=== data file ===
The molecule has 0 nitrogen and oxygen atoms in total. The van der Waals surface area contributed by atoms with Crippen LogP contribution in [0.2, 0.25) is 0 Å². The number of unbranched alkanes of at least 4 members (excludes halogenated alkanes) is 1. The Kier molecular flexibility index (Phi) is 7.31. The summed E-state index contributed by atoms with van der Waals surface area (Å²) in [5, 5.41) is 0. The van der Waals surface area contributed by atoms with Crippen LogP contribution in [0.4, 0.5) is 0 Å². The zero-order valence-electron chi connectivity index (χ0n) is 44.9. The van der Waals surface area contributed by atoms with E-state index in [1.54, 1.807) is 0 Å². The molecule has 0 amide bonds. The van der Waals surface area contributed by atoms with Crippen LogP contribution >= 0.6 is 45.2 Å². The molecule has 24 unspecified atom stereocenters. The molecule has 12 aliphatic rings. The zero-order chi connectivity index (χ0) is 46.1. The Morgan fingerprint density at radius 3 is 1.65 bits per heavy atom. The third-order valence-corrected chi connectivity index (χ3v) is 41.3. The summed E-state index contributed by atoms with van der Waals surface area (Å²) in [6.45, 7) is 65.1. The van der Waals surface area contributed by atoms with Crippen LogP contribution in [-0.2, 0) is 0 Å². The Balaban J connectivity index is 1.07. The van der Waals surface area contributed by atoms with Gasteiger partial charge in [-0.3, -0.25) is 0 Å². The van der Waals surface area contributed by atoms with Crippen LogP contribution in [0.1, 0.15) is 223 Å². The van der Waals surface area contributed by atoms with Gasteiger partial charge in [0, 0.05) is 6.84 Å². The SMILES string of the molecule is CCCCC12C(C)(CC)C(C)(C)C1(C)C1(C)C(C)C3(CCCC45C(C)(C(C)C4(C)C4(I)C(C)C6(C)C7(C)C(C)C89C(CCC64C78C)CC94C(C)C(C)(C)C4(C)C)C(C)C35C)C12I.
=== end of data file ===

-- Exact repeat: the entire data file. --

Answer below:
The molecule has 0 nitrogen and oxygen atoms in total. The van der Waals surface area contributed by atoms with Crippen LogP contribution in [0.2, 0.25) is 0 Å². The number of unbranched alkanes of at least 4 members (excludes halogenated alkanes) is 1. The Kier molecular flexibility index (Phi) is 7.31. The summed E-state index contributed by atoms with van der Waals surface area (Å²) in [5, 5.41) is 0. The van der Waals surface area contributed by atoms with Crippen LogP contribution in [0.4, 0.5) is 0 Å². The zero-order valence-electron chi connectivity index (χ0n) is 44.9. The van der Waals surface area contributed by atoms with E-state index in [1.54, 1.807) is 0 Å². The molecule has 0 amide bonds. The van der Waals surface area contributed by atoms with Crippen LogP contribution >= 0.6 is 45.2 Å². The molecule has 24 unspecified atom stereocenters. The molecule has 12 aliphatic rings. The zero-order chi connectivity index (χ0) is 46.1. The Morgan fingerprint density at radius 3 is 1.65 bits per heavy atom. The third-order valence-corrected chi connectivity index (χ3v) is 41.3. The summed E-state index contributed by atoms with van der Waals surface area (Å²) in [6.45, 7) is 65.1. The van der Waals surface area contributed by atoms with Crippen LogP contribution in [-0.2, 0) is 0 Å². The Balaban J connectivity index is 1.07. The van der Waals surface area contributed by atoms with Gasteiger partial charge in [-0.3, -0.25) is 0 Å². The van der Waals surface area contributed by atoms with Crippen LogP contribution in [0.1, 0.15) is 223 Å². The van der Waals surface area contributed by atoms with Gasteiger partial charge in [0, 0.05) is 6.84 Å². The SMILES string of the molecule is CCCCC12C(C)(CC)C(C)(C)C1(C)C1(C)C(C)C3(CCCC45C(C)(C(C)C4(C)C4(I)C(C)C6(C)C7(C)C(C)C89C(CCC64C78C)CC94C(C)C(C)(C)C4(C)C)C(C)C35C)C12I.